As principal, Mr. Beaty is in charge of hiring quality teachers who are dedicated to the students. “When you have a staff that care about kids and care about the community, it makes a big difference,” he explained. “I think everybody wants the best for their kids. Whether it’s parents who want the best for their child, or a teacher who wants the best out of their student, it’s not always the same vision,” he said. “How we get there is sometimes the challenge.” Not every parent will agree with each decision Mr. Beaty makes, but they know his heart is in the right place. Whether he’s dealing with behavioral or academic issues or programs to better the school, he approaches it from a community standpoint. “My home is here in this school district. I need to be able to look parents in the eye.”

Students and parents often see the silly side of Mr. Beaty. He spent an hour in a dunking booth at Aledo Fest this past spring, and each year, he dresses up like a chicken to drop kindergartner’s science egg projects from the roof. He thinks it makes him more approachable to students. “If they see you doing silly stuff, you’re not just the principal.” Mr. Beaty’s father passed away when he was 13. Growing up with his younger brother and sister, he realized having other male influences is important. “I think that’s where the biggest difference can be made.”

Because of that belief, Mr. Beaty wanted to get more fathers involved at the elementary school level. “That’s why we brought the Watch D.O.G.S. (Dads of Great Students) program here. This was actually the campus where the Watch D.O.G.S. program for the district was started,” he said. “The more fathers I could make feel welcome here as a part of this school, I think the bigger impact it has on students.” He and his wife both graduated from Crowley, which he says is similar to the small town feel of Aledo. “This is where we wanted to raise our family.” He and his wife, who is the testing director at White Settlement ISD, love to travel. Mr. Beaty also enjoys volunteering. He has volunteered for the Give One Day program with Aledo United Methodist Church.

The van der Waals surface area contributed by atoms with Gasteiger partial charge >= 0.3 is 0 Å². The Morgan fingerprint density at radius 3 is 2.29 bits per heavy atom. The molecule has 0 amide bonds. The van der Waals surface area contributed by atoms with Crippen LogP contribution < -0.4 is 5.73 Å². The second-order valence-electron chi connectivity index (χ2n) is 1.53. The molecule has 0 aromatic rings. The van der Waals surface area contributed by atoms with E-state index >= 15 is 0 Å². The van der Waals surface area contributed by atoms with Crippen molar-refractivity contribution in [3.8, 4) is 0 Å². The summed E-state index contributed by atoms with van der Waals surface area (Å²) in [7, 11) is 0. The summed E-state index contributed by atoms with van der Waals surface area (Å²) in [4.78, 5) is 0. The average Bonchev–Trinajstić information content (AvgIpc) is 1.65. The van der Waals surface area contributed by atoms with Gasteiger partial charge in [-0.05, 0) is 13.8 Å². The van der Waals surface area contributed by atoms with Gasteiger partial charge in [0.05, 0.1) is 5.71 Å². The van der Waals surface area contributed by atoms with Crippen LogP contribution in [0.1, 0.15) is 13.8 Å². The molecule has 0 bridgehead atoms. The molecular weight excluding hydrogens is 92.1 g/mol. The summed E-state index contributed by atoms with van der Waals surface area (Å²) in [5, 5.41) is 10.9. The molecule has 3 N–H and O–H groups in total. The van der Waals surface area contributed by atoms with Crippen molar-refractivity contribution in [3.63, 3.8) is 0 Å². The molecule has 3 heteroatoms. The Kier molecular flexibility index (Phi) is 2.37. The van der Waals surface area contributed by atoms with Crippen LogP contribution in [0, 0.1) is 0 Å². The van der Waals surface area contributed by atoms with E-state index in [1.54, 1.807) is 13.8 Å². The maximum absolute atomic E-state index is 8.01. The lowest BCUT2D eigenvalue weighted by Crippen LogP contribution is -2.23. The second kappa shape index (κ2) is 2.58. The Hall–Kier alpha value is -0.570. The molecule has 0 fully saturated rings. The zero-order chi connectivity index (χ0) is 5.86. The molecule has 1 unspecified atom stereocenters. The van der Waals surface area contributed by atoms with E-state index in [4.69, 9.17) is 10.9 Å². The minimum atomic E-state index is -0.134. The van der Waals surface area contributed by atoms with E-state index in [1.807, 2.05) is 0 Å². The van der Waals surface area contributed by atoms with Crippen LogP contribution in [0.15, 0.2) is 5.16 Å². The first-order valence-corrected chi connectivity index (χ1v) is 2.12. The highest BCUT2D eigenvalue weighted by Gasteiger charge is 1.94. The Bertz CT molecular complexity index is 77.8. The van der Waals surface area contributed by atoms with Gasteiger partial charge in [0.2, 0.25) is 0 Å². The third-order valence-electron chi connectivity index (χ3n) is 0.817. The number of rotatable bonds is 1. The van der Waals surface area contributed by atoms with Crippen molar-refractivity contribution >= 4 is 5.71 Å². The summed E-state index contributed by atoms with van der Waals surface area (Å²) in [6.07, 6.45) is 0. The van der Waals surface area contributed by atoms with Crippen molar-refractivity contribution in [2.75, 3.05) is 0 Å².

He has also worked with them to bring the Snack Pack program for economically challenged students to McCall. With help from other local churches, the program has expanded to all Aledo ISD campuses. Fishing and playing golf with their daughter, Caitlin, provides additional enjoyment. “Golf is something we can play for a lifetime. When I’m an old man, she can drive me around in the golf cart.” Caitlin will start fourth grade at McCall this fall. “She doesn’t want anybody to know who her daddy is,” he joked. “I’m Mr. Beaty here at school, and as soon as we walk out, I’m Daddy.” He may not get to see Caitlin much throughout the school day, but he doesn’t worry about her. “I trust the people I hire.” The final day of school can be difficult for him, because he has built relationships with students and their families. “There are great people here. That really makes a difference. You have people who want to be involved in the schools; people who want to be involved in their children’s lives.” As students head back to school this month, they’ll be looking for Mr. Beaty’s familiar face. “I don’t plan on going anywhere. I love this district.”

Written by Amber D. Browne.